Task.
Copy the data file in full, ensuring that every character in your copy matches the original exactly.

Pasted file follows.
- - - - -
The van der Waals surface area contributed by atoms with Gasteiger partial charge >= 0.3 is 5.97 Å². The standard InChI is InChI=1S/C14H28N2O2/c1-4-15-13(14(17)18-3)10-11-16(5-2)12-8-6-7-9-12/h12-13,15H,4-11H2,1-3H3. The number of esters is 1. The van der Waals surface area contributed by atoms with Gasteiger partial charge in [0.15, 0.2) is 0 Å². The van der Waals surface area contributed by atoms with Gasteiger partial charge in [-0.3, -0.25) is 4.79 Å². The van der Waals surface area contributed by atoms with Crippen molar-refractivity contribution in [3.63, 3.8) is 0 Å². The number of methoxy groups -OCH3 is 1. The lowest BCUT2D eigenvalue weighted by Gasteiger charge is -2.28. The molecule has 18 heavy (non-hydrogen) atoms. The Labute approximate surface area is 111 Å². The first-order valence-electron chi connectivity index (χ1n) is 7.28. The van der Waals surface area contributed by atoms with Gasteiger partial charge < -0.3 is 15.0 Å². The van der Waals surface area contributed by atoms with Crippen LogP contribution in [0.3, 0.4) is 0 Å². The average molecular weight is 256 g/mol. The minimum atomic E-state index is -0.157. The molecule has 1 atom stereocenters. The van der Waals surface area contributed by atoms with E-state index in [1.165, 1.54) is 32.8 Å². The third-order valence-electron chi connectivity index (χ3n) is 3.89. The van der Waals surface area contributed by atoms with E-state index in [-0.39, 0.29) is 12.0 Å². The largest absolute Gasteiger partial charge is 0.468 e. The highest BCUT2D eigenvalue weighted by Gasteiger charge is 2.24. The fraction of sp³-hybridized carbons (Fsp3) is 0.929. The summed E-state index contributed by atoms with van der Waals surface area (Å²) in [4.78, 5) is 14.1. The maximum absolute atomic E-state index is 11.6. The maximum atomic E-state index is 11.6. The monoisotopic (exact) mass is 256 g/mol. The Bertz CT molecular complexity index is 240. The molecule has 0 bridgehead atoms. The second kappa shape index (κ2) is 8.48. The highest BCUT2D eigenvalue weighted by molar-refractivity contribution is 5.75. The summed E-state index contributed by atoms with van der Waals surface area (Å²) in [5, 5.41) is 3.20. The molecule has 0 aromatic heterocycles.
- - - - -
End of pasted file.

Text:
The van der Waals surface area contributed by atoms with Gasteiger partial charge >= 0.3 is 5.97 Å². The standard InChI is InChI=1S/C14H28N2O2/c1-4-15-13(14(17)18-3)10-11-16(5-2)12-8-6-7-9-12/h12-13,15H,4-11H2,1-3H3. The number of esters is 1. The van der Waals surface area contributed by atoms with Gasteiger partial charge in [0.15, 0.2) is 0 Å². The van der Waals surface area contributed by atoms with Gasteiger partial charge in [-0.3, -0.25) is 4.79 Å². The van der Waals surface area contributed by atoms with Crippen molar-refractivity contribution in [3.63, 3.8) is 0 Å². The number of methoxy groups -OCH3 is 1. The lowest BCUT2D eigenvalue weighted by Gasteiger charge is -2.28. The molecule has 18 heavy (non-hydrogen) atoms. The Labute approximate surface area is 111 Å². The first-order valence-electron chi connectivity index (χ1n) is 7.28. The van der Waals surface area contributed by atoms with Gasteiger partial charge < -0.3 is 15.0 Å². The van der Waals surface area contributed by atoms with Crippen LogP contribution in [0.3, 0.4) is 0 Å². The average molecular weight is 256 g/mol. The minimum atomic E-state index is -0.157. The molecule has 1 atom stereocenters. The van der Waals surface area contributed by atoms with E-state index in [1.165, 1.54) is 32.8 Å². The third-order valence-electron chi connectivity index (χ3n) is 3.89. The van der Waals surface area contributed by atoms with E-state index in [-0.39, 0.29) is 12.0 Å². The largest absolute Gasteiger partial charge is 0.468 e. The highest BCUT2D eigenvalue weighted by Gasteiger charge is 2.24. The fraction of sp³-hybridized carbons (Fsp3) is 0.929. The summed E-state index contributed by atoms with van der Waals surface area (Å²) in [4.78, 5) is 14.1. The maximum absolute atomic E-state index is 11.6. The maximum atomic E-state index is 11.6. The monoisotopic (exact) mass is 256 g/mol. The Bertz CT molecular complexity index is 240. The molecule has 0 bridgehead atoms. The second kappa shape index (κ2) is 8.48. The highest BCUT2D eigenvalue weighted by molar-refractivity contribution is 5.75. The summed E-state index contributed by atoms with van der Waals surface area (Å²) in [5, 5.41) is 3.20. The molecule has 0 aromatic heterocycles.